BWW Review: ZOMBIES... WITH GUNS Infects Philly Fringe
Philadelphia theater company Tribe of Fools's inventive ZOMBIES... WITH GUNS mixes humor with tragedy and makes for a great show and even greater societal commentary at this year's Philly Fringe Fest.
The zombie genre is a remarkably deceptive one, as it can often seem all blood and guts and horror, but it also serves as commentary on the world around us. From the origins of the term linked with Haitian slavery and rebellion, to George A. Romero's penchant for using zombies as a metaphor for consumerism, to the post 9/11 zombies that are faster, angrier, and must be destroyed before they destroy us, zombies have always served as a great allegorical device.
One of my favorite television shows in recent memory was the British drama IN THE FLESH. The show took the premise of the zombie story and told another story: what if there was a cure for the zombie epidemic? These former zombies are still the living dead, they just aren't the creatures from the horror films anymore. They don't eat human food, their skin is cold and dead and a deathly rotten color, and they can still only be killed in the traditional kill-a-zombie sense (headshots, beheading, basically anything with the head). While not completely the same as the strictly living, they are not monsters: they can remember who they were before they became a zombie, they have all the regret and pride and joy and sorrow and every other emotion that we identify as human, they have the free will to not be slaves to their own desires. They are thinking, feeling beings even if they spent years eating brains. The show asks how would a society that just spent years fighting zombies and viewing them as monsters adjust? Could the former zombies ever be truly accepted? Would it be better if the former zombies just wore the makeup, went through the motions of being human, and pretended they were never a zombie in order to make everyone else feel more comfortable? Is it better to alienate the world and embrace who you are? The show became a phenomenally effective allegory of LGBTQ identity in a heteronormative society. The show explored what it is to be an outsider and different in a world that begs you to be the same, even if you have to pretend. The impact of that narrative was only strengthened by using the zombie as a placeholder for a larger societal issue.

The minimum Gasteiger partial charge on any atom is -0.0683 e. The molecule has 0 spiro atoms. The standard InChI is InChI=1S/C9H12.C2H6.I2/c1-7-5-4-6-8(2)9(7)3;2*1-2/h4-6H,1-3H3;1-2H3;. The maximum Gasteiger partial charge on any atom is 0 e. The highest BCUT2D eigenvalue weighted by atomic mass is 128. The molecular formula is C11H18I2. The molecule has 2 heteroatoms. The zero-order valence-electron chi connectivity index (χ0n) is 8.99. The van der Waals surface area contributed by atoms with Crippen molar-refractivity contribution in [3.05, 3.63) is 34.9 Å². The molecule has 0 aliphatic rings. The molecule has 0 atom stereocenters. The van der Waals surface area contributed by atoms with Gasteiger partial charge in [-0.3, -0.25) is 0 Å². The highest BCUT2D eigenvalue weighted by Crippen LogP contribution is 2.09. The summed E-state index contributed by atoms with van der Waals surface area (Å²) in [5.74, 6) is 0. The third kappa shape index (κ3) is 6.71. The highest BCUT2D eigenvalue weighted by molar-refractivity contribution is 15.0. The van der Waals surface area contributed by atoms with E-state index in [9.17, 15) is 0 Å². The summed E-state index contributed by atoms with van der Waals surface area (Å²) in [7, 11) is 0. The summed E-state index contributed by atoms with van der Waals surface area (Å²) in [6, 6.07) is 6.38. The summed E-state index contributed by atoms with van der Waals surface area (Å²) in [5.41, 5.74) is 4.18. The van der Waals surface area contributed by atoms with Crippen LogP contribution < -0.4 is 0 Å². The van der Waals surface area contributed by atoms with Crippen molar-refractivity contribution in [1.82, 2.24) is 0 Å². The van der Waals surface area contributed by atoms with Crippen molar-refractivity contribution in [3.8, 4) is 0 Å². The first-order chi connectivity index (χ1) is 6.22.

And that lengthy detour into why I think zombies are great and can be an amazing narrative device brings me to ZOMBIES... WITH GUNS and why it's a show that should be seen and is more important now than ever. Like IN THE FLESH, Tribe of Fools's ZOMBIES... WITH GUNS takes the zombie genre and tells another story, too: what if zombies weren't just feral killing machines, what if they had heart and humor and sorrow? ZOMBIES... WITH GUNS is definitely fun. As the show mixes humor with gravitas, it works to develop its characters into fully fleshed (and maybe partially fleshed as far as flesh-challenged zombies go) individuals, and it has a point and an important one. In these last few years of #blacklivesmatter and the rise of violence, racial tensions, and police brutality, it is easy to see a connection between the zombie/human conflict of Tribe of Fools's ZOMBIES... WITH GUNS and the real world events we see on our news and in our streets. Violence begets more violence, fear begets more fear, and a climate of hatred only strips away our humanity on a fundamental level. In an intermission-less 75 minutes, Tribe of Fools explores these issues effectively and insightfully.
The narrative of the play was a real joy to watch unfold, so I don't want to give away too much. Peter Smith's direction utilizes the entire theater space and keeps the audience engaged and energized. A well placed traffic light signals the action in a clever way, going between green and red, the outline of a man walking to that red hand that orders pedestrians not to walk, until finally it becomes an important prop in a pivotal turning point of the play. Michael Cosenza's fight direction is exciting and well executed. The actors use the space given and do a phenomenal job kicking, jumping, tumbling, falling, and everything else in-between. The actors and the director achieve some really interesting storytelling moments that were only possible because of the limited speech capacity of the zombies (see, this is why zombies as a narrative device are smarter than some people care to admit). ZOMBIES... WITH GUNS has a sense of fluidity, as each actor does a fantastic job and adds their own style to the show, and the actors work off of each other in ways that show a real comfort on a professional level, even as tension and mistrust builds on the character level. Each show also features a different celebrity guest zombie, a performer who appears that night only. The way this guest zombie is used in the show is clever and fun and the guest zombie's ultimate fate generated a well-earned laugh from the audience.
The division of action between the two camps created real stakes and a real conflict that eliminated the over simplification of Us vs. Them. In this time in our history especially, we are conditioned for fear, and everything the audience knows of zombies says that shooting them is the way to go, so it's easy to empathize with the fear and grief driven motivations of the human camp, even as they become less the heroes and more the villains of the play.
ZOMBIES... WITH GUNS isn't a show that's meant to be passively watched. The audience claps, laughs, cheers, and gasps in realization. There's even a warning when you first come into the theater, "the first two rows are a possible splash zone, but it will wash right out!" How could that not be a show worth seeing?
[Luna Theater, 620 S 8th St] September 4-12, 2015 tickets
Photo Credit: Tribe of Fools on Facebook